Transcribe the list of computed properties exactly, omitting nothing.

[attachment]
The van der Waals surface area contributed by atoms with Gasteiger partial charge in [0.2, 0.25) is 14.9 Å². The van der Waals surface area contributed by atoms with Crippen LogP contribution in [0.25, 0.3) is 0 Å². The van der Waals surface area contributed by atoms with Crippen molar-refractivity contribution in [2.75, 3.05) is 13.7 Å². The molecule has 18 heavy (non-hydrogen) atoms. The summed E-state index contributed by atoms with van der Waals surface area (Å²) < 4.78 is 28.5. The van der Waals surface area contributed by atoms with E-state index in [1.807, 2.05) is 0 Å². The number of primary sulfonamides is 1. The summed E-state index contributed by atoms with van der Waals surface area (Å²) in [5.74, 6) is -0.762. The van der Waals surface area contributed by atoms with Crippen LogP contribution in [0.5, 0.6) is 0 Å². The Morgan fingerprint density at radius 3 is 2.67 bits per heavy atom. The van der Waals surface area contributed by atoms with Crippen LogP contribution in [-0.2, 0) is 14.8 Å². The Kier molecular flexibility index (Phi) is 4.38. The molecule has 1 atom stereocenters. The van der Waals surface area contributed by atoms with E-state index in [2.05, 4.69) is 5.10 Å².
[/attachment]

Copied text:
The van der Waals surface area contributed by atoms with Gasteiger partial charge in [0.2, 0.25) is 14.9 Å². The van der Waals surface area contributed by atoms with Crippen LogP contribution in [0.25, 0.3) is 0 Å². The van der Waals surface area contributed by atoms with Crippen molar-refractivity contribution in [2.75, 3.05) is 13.7 Å². The molecule has 18 heavy (non-hydrogen) atoms. The summed E-state index contributed by atoms with van der Waals surface area (Å²) < 4.78 is 28.5. The van der Waals surface area contributed by atoms with E-state index in [1.807, 2.05) is 0 Å². The number of primary sulfonamides is 1. The summed E-state index contributed by atoms with van der Waals surface area (Å²) in [5.74, 6) is -0.762. The van der Waals surface area contributed by atoms with Crippen LogP contribution in [0.5, 0.6) is 0 Å². The Morgan fingerprint density at radius 3 is 2.67 bits per heavy atom. The van der Waals surface area contributed by atoms with Crippen LogP contribution in [-0.2, 0) is 14.8 Å². The Kier molecular flexibility index (Phi) is 4.38. The molecule has 1 atom stereocenters. The van der Waals surface area contributed by atoms with E-state index in [2.05, 4.69) is 5.10 Å².